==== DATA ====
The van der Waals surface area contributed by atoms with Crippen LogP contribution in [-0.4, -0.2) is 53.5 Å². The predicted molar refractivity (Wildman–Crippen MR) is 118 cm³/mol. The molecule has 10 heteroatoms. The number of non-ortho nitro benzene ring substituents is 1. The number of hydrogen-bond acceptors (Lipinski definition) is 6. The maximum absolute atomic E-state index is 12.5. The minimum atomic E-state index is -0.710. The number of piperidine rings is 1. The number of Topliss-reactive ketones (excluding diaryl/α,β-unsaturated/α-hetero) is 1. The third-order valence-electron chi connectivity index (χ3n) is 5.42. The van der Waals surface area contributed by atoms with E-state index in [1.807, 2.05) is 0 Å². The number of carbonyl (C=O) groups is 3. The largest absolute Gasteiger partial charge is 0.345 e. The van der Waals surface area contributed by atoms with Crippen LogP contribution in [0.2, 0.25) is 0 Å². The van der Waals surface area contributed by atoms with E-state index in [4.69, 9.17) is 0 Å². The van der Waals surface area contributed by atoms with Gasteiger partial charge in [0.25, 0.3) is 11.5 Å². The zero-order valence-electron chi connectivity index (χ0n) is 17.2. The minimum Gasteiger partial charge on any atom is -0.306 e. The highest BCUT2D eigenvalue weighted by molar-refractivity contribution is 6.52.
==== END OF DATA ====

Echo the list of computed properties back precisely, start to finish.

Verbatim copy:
The van der Waals surface area contributed by atoms with Crippen LogP contribution in [-0.4, -0.2) is 53.5 Å². The predicted molar refractivity (Wildman–Crippen MR) is 118 cm³/mol. The molecule has 10 heteroatoms. The number of non-ortho nitro benzene ring substituents is 1. The number of hydrogen-bond acceptors (Lipinski definition) is 6. The maximum absolute atomic E-state index is 12.5. The minimum atomic E-state index is -0.710. The number of piperidine rings is 1. The number of Topliss-reactive ketones (excluding diaryl/α,β-unsaturated/α-hetero) is 1. The third-order valence-electron chi connectivity index (χ3n) is 5.42. The van der Waals surface area contributed by atoms with E-state index in [1.807, 2.05) is 0 Å². The number of carbonyl (C=O) groups is 3. The largest absolute Gasteiger partial charge is 0.345 e. The van der Waals surface area contributed by atoms with Crippen LogP contribution in [0.2, 0.25) is 0 Å². The van der Waals surface area contributed by atoms with E-state index in [4.69, 9.17) is 0 Å². The van der Waals surface area contributed by atoms with Gasteiger partial charge in [0.25, 0.3) is 11.5 Å². The zero-order valence-electron chi connectivity index (χ0n) is 17.2. The minimum Gasteiger partial charge on any atom is -0.306 e. The highest BCUT2D eigenvalue weighted by molar-refractivity contribution is 6.52.